Conditions & Treatments - Adhesive Capsulitis - Frozen Shoulder


Adhesive capsulitis, commonly termed "frozen shoulder," is a complicated, painful condition in which a patient presents with shoulder pain and develops a gradual loss of both active and passive shoulder range of motion (1). Adhesive capsulitis occurs in approximately 2-5% of the population and is more prevalent in females, individuals age 40-65, and those who have had a prior episode of adhesive capsulitis in the opposite shoulder (1). Two types of adhesive capsulitis exist: primary idiopathic adhesive capsulitis and secondary adhesive capsulitis. Secondary adhesive capsulitis may be related to systemic disease (diabetes mellitus and thyroid disorders) or a variety of intrinsic or extrinsic factors (stroke, proximal humeral fracture, causative rotator cuff, and labral pathology) (2).

Pathology/Etiology (3)
In patients with adhesive capsulitis, the inferior capsule of the glenohumeral joint thickens (a thickening observed on an MRI of >4 mm is considered diagnostic of the condition) Arthrograms reveal reduced glenohumeral joint spaces (10-15 mL, normal is 20-30 mL). Serum cytokine, which facilitates tissue repair and remodeling as part of the inflammatory process of healing, is often elevated. Some researchers believe that a minor injury triggers the healing process, and fibroblasts produce more collagen than is reabsorbed, leading to excess collagen and stiffness in the joint capsule.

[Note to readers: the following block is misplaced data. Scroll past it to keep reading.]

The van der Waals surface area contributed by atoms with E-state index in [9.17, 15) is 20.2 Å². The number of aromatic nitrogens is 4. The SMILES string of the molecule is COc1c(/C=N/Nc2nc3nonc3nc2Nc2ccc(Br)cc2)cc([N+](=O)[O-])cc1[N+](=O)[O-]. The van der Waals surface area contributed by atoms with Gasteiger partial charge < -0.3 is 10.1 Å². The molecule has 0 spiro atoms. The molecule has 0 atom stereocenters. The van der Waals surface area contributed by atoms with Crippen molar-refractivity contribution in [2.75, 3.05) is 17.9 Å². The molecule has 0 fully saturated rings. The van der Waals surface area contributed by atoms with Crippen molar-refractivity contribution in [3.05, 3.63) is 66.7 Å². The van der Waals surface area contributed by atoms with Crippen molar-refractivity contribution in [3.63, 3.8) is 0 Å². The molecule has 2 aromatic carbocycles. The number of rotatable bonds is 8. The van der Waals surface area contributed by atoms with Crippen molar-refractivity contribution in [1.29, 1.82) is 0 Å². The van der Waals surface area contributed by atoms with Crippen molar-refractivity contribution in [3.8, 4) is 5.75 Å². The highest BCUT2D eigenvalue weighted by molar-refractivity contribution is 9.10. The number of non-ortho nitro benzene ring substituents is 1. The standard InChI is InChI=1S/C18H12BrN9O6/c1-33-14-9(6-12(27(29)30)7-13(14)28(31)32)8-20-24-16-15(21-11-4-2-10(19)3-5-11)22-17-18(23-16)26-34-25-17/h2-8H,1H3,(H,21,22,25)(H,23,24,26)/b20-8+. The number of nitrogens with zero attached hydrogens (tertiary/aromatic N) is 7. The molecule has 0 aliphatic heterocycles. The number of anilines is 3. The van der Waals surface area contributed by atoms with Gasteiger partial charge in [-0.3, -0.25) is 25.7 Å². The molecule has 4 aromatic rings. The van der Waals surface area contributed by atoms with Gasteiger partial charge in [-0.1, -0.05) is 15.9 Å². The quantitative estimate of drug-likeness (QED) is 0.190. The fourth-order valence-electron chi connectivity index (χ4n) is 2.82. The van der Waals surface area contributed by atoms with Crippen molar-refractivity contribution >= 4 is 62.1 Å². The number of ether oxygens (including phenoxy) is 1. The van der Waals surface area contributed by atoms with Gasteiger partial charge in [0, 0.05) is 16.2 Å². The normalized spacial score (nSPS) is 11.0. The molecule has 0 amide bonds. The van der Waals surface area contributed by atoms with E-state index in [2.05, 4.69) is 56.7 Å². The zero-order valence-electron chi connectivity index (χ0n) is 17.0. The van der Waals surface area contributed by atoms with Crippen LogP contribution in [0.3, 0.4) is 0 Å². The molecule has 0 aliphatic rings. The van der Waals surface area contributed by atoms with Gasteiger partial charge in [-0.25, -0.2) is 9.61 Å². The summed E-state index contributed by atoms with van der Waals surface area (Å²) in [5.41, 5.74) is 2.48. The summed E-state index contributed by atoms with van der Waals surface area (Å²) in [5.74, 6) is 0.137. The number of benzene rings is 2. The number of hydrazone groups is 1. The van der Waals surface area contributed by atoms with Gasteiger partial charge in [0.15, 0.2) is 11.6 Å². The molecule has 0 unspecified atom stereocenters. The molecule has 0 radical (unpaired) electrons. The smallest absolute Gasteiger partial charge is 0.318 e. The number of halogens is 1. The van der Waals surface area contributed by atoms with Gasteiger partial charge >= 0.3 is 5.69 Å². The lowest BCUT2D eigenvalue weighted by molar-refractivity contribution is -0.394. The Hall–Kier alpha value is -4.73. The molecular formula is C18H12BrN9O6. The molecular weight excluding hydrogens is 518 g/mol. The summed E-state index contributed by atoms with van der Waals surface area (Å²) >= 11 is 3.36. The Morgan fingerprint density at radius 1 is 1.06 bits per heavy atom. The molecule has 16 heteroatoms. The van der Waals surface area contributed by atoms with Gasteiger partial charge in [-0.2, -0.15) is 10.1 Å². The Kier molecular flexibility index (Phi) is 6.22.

Several stages are often used to describe the progression of adhesive capsulitis. A description of each stage can be found in the table below.

Table1: Stages of Adhesive Capsulitis (3)

Stage Stage I Stage II Stage III Stage IV
Nickname Pre-freezing Freezing Frozen Thawing
Duration 0-3 months 3-9 months 9-14 months > 14 months